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'Bad beyond argument': B.C. court dismisses claim opposing federal, provincial COVID-19 measures

B.C. Supreme Court in Vancouver

A B.C. judge has ruled that a lawsuit opposing federal and provincial COVID-19 restrictions cannot proceed in its current form, noting its claims of "global conspiracies" and "crimes against humanity" can't be adjudicated in civil court.

The 391-page notice of civil claim was filed in B.C. Supreme Court in 2021. Prime Minister Justin Trudeau, Canada's Chief Public Health Officer Dr. Teresa Tam, Premier John Horgan, the RCMP, the CBC and BC Ferries are among the 19 defendants named.

The plaintiffs are a group called Action4Canada, 10 named individuals, three anonymous individuals and two businesses. They were asking for a combined $20 million in damages, alleging their Charter rights were violated.

Justice Alan Ross broadly summarized the case in his decision on Aug. 29.

"In this action, the plaintiffs seek relief for various hardships and damages they say they have suffered. They seek damages, and other relief, from various government entities and employees," he wrote.

"The plaintiffs allege that their damages flow from various restrictions instituted due to the COVID-19 pandemic."

Ross dismissed the notice of civil claim but stopped short of throwing the case out entirely.


Ross summed up the claim as alleging that restrictions such as mandatory masking, limits on gathering, vaccine mandates and mandatory COVID-19 testing "exceeded the authority of the government agencies."

The specifics of how the plaintiffs were impacted by these public health measures, Ross noted, spans 75 pages. Examples include several instances of individuals claiming they were arrested for not adhering to the mask mandate, others who said they were fined for not following public health orders, an employee whose workplace required her to be immunized, and two people who said their businesses were negatively impacted.

"In each of these interactions, the public agencies involved were enforcing the health mandates issued by the Federal Government and the Province of British Columbia," Ross said.

"The allegations at the operational level are then linked to the allegedly overreaching and ill-advised health mandates imposed by each level of government. Those mandates, in turn, are linked to individuals within government, either elected or employed."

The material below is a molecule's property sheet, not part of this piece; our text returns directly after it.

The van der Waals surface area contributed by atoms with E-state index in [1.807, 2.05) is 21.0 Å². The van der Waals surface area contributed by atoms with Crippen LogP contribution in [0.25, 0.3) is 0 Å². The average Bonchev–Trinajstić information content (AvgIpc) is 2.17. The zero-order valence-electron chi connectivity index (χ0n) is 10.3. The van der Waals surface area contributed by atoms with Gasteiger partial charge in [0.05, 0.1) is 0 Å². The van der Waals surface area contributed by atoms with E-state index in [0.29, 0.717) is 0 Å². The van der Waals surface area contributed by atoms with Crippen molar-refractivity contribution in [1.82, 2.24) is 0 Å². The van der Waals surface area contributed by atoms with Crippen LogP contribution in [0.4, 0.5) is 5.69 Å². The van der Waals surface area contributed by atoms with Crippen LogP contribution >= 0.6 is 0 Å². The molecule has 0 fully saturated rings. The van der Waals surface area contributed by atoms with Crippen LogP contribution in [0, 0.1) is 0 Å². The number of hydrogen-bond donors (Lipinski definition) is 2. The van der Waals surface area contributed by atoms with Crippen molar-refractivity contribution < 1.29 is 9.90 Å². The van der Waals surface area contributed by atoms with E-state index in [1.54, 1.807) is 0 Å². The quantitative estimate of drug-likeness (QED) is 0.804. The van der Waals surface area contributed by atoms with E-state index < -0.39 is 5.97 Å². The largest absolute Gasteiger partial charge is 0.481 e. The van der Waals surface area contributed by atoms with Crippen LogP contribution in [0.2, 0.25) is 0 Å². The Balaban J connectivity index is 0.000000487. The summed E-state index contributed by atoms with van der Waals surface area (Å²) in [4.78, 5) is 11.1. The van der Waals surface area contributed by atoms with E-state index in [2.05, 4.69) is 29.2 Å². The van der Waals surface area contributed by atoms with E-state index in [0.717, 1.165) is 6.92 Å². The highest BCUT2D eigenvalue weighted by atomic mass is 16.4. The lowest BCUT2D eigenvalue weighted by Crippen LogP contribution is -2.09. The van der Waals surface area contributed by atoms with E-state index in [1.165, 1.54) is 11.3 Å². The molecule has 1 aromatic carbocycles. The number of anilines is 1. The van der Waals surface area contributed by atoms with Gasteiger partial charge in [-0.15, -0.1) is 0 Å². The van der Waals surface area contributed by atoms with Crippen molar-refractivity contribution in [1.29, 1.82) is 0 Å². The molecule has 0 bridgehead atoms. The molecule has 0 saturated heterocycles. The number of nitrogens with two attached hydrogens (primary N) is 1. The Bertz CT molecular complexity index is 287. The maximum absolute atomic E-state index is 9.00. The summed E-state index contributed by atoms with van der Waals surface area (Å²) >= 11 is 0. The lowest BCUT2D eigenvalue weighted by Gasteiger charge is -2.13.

The court also heard that the claim challenged the existence of the pandemic itself, argued that the public health orders were not based on science, accused government and health officials of criminal conduct and advanced conspiracy theories.


The defendants applied to have the entire Notice of Civil Claim struck as "prolix," which the court heard is a term describing a pleading that is "tediously lengthy" and too unwieldy to proceed.

Due to the sheer number of pages, Ross ruled, the claim was "clearly prolix."

Further, he accepted the defendants' argument that the "unlimited scope of the document" meant it would be impossible for them – individually or collectively -- to file a response.

"They would not know what case they were required to meet," he wrote.

The defendants also argued that the notice of civil claim asked the court to adjudicate a number of issues that are entirely out of its jurisdiction.

Those included asking the court to declare that vaccination against COVID-19 is experimental and violates the Nuremberg Code, that public health orders were designed to deliberately harm small businesses and that the World Health Organization's motive for declaring a global pandemic was in some way nefarious and at the "behest of global billionaire, corporate and organizational oligarchs" like Bill Gates.

The claim also asked for the court to declare that masks do not prevent transmission of the virus and that public health measures are based on case counts determined by the "fraudulent use' of the "debunked" PCR test.

Ross agreed that the claim asked the court to weigh in on a number of issues far outside the court's jurisdiction. 

"It describes wide-ranging global conspiracies that may, or may not, have influenced either the federal or the provincial governments. It seeks rulings of the court on issues of science. In addition, it includes improper allegations, including criminal conduct and 'crimes against humanity,'" he wrote.

"In my opinion, it is 'bad beyond argument.'"


The defendants argued that due to the myriad problems in the Notice of Civil claim, the entire case should be thrown. They argues the lawsuit was "an abuse of process" that is "clearly frivolous and vexatious."

However, Ross declined to dismiss the case in its entirety and instead ruled that the plaintiffs can – individually or as a group – amend the claim.

"Put simply, individuals have standing to question whether state actions infringe their Charter protected rights. Hence, in this case, there is a prospect that the plaintiffs could put forward a valid claim that certain of the COVID-based health restrictions instituted by the Federal or Provincial governments infringed their Charter rights," he wrote.

"The existence of a single potential, viable cause of action means that it would be improper for me, at this stage, to foreclose upon the plaintiffs’ right to bring their claims." Top Stories

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